• Ancient and veteran trees, especially beech (Fagus sylvatica)

I’d love to know what you think of this episode and if you’d like to hear more in future. You can comment below or email me at unlockinglandscapes@gmail.com

Thanks so much for listening and I hope you enjoy.

In April I have a podcast with the writer Julian Hoffman. It went so well it’s in two fascinating parts. You can see more about Julian here.

I have some other great guests and episodes lined up, can’t wait to share all that.

Cheers,
Daniel

Episode recorded and edited by Daniel Greenwood in the West Sussex High Weald

High Weald Area of Outstanding Natural Beauty: http://www.highweald.org/

Unlocking Landscapes website

Unlocking Landscapes Twitter

Unlocking Landscapes #2: Raki Nikahetiya

I’m pleased to publish episode 2 of the Unlocking Landscapes podcast. My guest this month is Raki Nikahetiya:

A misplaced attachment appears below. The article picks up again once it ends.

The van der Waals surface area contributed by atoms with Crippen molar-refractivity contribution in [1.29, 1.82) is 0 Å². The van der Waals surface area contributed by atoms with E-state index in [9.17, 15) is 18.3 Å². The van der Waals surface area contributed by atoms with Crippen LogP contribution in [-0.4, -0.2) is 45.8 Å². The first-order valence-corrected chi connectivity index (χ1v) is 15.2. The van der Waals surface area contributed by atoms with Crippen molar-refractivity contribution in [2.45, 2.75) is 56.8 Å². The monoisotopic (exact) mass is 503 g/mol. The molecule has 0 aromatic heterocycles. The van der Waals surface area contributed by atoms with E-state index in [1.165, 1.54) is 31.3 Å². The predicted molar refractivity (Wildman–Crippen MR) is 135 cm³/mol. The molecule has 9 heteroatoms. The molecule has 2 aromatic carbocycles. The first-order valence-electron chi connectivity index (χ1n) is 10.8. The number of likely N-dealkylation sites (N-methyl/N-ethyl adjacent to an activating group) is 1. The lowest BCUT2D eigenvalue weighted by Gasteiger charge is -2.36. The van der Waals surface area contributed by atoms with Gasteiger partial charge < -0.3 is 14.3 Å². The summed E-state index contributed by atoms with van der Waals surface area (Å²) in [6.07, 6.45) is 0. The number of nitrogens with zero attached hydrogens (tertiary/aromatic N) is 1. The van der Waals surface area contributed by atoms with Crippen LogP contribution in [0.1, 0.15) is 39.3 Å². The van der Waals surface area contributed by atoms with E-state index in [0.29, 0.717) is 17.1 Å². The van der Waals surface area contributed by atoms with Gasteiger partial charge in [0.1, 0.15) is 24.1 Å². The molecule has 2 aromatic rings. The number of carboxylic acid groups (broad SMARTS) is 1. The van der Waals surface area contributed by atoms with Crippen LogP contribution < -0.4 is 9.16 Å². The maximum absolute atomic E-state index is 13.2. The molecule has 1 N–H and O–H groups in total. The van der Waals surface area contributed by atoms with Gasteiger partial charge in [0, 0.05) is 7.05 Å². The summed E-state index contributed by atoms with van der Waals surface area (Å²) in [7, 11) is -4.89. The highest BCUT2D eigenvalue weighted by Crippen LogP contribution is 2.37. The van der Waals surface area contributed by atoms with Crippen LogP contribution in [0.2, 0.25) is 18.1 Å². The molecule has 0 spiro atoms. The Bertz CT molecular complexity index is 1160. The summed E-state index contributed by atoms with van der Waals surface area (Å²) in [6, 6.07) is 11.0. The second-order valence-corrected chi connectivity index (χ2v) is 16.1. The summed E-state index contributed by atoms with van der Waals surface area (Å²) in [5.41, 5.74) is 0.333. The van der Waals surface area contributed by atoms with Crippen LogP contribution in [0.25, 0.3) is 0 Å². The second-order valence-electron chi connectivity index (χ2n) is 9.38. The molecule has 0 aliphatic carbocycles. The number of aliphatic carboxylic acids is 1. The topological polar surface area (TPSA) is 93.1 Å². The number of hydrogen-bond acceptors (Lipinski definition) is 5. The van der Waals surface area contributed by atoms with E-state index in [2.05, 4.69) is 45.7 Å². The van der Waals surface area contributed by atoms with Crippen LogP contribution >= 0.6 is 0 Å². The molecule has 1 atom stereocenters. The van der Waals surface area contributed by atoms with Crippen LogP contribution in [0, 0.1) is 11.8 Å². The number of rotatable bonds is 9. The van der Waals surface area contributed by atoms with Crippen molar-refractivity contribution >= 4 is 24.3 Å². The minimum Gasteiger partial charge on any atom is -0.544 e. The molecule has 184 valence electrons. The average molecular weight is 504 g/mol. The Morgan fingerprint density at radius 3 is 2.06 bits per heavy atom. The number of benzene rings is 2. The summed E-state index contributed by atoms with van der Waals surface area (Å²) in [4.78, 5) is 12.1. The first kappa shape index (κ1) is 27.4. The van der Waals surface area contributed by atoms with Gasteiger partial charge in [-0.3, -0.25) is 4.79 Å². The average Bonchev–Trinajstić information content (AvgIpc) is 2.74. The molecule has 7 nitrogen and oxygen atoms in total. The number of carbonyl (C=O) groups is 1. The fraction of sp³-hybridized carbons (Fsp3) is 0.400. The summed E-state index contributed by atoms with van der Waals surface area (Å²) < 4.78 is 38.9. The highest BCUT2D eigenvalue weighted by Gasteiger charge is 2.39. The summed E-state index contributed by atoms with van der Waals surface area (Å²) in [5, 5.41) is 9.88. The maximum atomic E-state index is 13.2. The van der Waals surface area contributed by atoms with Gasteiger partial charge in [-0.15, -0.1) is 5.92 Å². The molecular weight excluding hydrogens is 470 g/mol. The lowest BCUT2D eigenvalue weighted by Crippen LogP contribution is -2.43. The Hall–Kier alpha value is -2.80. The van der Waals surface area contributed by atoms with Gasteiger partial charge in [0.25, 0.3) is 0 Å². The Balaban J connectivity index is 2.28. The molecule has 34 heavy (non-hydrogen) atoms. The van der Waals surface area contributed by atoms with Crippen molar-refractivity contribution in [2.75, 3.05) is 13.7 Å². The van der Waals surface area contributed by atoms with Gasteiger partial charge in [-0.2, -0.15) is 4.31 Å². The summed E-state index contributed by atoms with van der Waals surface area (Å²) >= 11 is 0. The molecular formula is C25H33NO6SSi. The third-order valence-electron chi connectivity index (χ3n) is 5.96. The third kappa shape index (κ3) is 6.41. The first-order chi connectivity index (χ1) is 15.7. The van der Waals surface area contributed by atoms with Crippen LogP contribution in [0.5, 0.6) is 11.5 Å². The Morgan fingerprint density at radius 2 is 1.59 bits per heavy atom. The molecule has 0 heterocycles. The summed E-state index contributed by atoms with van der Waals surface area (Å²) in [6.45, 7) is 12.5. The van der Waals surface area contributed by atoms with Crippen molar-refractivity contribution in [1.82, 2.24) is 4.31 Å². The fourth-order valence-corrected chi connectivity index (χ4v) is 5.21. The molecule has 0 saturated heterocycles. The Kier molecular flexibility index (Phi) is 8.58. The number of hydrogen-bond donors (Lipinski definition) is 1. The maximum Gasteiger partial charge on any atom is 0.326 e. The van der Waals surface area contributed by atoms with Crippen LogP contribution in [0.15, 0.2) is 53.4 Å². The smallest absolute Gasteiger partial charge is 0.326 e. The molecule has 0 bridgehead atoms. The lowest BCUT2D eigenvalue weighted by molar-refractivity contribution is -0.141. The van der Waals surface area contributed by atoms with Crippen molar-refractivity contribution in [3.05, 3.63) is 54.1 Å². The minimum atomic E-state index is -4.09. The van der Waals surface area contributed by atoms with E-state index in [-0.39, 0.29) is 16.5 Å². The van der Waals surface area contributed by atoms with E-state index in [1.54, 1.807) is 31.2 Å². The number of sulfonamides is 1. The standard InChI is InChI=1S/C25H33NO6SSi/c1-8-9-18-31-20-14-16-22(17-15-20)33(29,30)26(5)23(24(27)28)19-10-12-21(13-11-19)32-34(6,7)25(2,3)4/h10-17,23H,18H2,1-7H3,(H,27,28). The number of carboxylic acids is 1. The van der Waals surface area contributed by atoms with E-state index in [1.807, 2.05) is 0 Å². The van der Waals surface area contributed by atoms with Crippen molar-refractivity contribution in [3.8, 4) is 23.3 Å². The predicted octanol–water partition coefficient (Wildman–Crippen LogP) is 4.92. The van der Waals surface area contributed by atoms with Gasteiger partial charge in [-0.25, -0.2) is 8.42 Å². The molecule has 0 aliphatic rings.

Raki lives in New Delhi and practices ‘interdisciplinary photography’. His photographic work focuses on documentary, landscape, wildlife and other digital art forms. He is currently working on a project with the University of Barcelona on the subject of… cave paintings and petri dishes!

Raki talks about life in India where agrarian protests are raging and people are coming to terms with the Covid-19 pandemic. He also describes his upbringing in rural Sri Lanka and how that has inspired his work as a photographer and a community conservationist working with indigenous communities in Sri Lanka and Mozambique.

In the YouTube version of the podcast you can enjoy some of Raki’s photographs alongside the audio:

You can follow Raki’s work through the links below:

Website: https://www.rakiography.com/

Instagram: https://www.instagram.com/rakiography/